June Jobs Report -- Far Worse Than Expected (Update)

Update below.

The June jobs report reveals a much more serious job creation problem in this country than most policy makers realized. Over the past two months, job creation has essentially ground to a halt, with 25,000 jobs added in May and 18,000 in June. The unemployment rate, now 9.2%, is climbing.

Washington needs to quickly and aggressively shift from its long-term debt obsession to the much more immediate jobs problem.

To do otherwise at this point would be deeply irresponsible.

Almost everything in today's jobs report suggests recession-like conditions in the labor market. You don't want to read too much into any one report, but considering the last two reports together, the American jobs machine has stalled.

  • Payrolls not only went nowhere in June -- up only 18,000 -- but May's lousy 54K was revised down to 25K;

  • Unemployment is now on a rising trend, up steadily from 8.8% in March to 9.2% in June;
  • Both average weekly hours for people who have jobs, and their average hourly wages, fell slightly, meaning smaller paychecks and less buying power;
  • The employment rate -- the share of the working-age population employed, and a key measure reflecting employers' demand for labor -- was 58.2% in June, the lowest in almost 30 years;
  • Underemployment, including the 8.6 million "involuntary part-timers" (meaning they want, but can't find, full-time work), was 16.2%, up from 15.7% in March;
  • The average unemployment spell is now just under 40 weeks, about 5 weeks longer than it was a year ago.
  • The government sector continues to shed jobs, down 39,000 last month. Due to fiscal tightening, state and local governments, down 25,000 in June, have been shedding jobs since mid-2008 and are now down 577,000 since August 2008.
  • Manufacturing, which was a bright spot a few months ago, has added almost no jobs over the past two months.
  • Look, I'm not trying to be unduly negative here. Obviously, a stall is better than the massive job losses that characterized the Great Recession. But if policy makers fail to recognize that our most pressing problem right now is job creation, they are a big part of the problem. We need them to be part of the solution.

    Update: Somebody Do Something!

    If there's a bright spot in today's terribly lousy jobs report, it's that it occurred before a weekend when the Obama administration and leading members of Congress are slated to meet on an issue of great urgency to the nation. It's just not exactly the right issue.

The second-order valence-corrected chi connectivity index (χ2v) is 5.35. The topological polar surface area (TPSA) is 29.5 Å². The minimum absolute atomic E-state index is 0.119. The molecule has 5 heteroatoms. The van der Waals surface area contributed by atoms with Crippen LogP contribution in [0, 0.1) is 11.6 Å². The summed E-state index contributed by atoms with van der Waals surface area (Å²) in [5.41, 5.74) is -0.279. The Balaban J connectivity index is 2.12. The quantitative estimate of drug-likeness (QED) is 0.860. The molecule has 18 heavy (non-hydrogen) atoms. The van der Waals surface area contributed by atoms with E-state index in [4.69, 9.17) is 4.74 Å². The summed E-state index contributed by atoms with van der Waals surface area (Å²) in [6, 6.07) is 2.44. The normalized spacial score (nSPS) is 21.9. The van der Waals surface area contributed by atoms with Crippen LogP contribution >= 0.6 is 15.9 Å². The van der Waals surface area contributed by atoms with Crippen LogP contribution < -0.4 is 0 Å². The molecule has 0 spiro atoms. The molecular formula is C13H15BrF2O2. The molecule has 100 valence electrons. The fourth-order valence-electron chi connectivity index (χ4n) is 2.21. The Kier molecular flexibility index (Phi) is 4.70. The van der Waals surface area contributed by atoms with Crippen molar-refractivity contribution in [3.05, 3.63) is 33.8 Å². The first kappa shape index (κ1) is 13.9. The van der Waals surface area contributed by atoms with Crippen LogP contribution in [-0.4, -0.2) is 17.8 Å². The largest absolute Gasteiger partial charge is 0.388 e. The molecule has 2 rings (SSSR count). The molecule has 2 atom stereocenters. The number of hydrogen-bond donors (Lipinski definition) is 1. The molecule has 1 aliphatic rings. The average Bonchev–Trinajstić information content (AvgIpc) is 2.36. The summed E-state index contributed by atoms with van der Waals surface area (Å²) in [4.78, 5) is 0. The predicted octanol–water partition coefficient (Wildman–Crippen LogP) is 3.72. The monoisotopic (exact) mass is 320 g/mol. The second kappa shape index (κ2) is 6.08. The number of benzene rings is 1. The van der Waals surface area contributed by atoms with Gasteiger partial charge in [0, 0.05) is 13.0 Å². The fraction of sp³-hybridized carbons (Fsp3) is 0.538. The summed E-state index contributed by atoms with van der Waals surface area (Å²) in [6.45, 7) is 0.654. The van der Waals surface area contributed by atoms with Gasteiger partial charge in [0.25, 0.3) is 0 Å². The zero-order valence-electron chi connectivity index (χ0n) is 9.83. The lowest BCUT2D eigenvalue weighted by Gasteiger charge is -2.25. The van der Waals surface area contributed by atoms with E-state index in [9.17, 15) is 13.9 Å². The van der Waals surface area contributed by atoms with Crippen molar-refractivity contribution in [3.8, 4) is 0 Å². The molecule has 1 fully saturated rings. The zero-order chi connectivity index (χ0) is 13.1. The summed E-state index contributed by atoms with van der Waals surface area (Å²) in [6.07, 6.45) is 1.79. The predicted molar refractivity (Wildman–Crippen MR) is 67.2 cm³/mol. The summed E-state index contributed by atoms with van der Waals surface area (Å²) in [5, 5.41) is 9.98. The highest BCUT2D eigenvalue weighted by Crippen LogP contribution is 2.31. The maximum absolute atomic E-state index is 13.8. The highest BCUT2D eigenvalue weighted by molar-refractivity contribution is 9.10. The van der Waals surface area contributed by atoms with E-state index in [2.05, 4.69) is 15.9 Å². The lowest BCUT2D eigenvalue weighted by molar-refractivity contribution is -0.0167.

There's every reason for these negotiators to complete their work on the debt ceiling, get that source of econo-anxiety behind us, and plot a path to fiscal sustainability. Obviously, we need to hold off before starting down that path -- a recovery that looked fragile yesterday looks frail today, and so spending cuts or tax increases must be delayed for at least a year if not two.

    But as the president himself said today at the top of his statement on the jobs report, what matters most to people right now is economic security, and for the broad American middle class, that means jobs and paychecks.

    So these folks need to open their meeting on Sunday with a new agenda item: short-term measures to revive the job market.

    I know this will not be the most popular agenda item in that room. In that regard, it's essential to point out that short-term, temporary jobs measures contribute almost nothing to the long-term deficit and debt, and are thus not inconsistent with the group's fiscal mission.

    The president laid out a few ideas today, much like those from his press conference a week ago (see here for my take). I think he's on the right track -- clearly in "could" vs. "should" mode -- e.g., given the hemorrhaging of state and local jobs state fiscal relief would be a great idea. But it's an extremely heavy lift. (R's don't have much interest in supporting school teachers, cops, etc... and D's aren't anxious to send more money to R governors who complain about big gov't while they're cashing the checks.)

    Along with the no-air-pocket strategy -- the payroll tax break and extended unemployment insurance run out at the end of this year and thus must be extended for another year -- we could use a significant infrastructure program.

    The president mentioned the usual ideas here-road, bridges, railway -- and I'm for 'em. But as I've stressed, at least the first two in that list turn out to be more capital than labor intensive, and less popular compared to what I think is a better alternative: FAST (Fix America's Schools Today).

    You really don't know until you try it, but I remain confident that this work repairing the nation's stock of public schools is labor intensive, meaning it will have a strong bang-for-the-buck in terms of job creation, the spillovers are highly positive, and this is work you can see in your community.

    I also think Dean Baker's idea of work sharing -- reducing everyone's hours a bit instead of laying off somebody (and using UI payments to make up a portion of the wage loss) -- could help, though I doubt it's a "quick route back to full employment." Take up in states that already have it is low, and so this might be hard to scale up... still, we should try-this program also has a very high bang-for-buck in terms of preserving jobs.

    These ideas were important before the release of today's jobs report. With the new information we now have, they're essential.

    This post originally appeared at Jared Bernstein's On The Economy blog.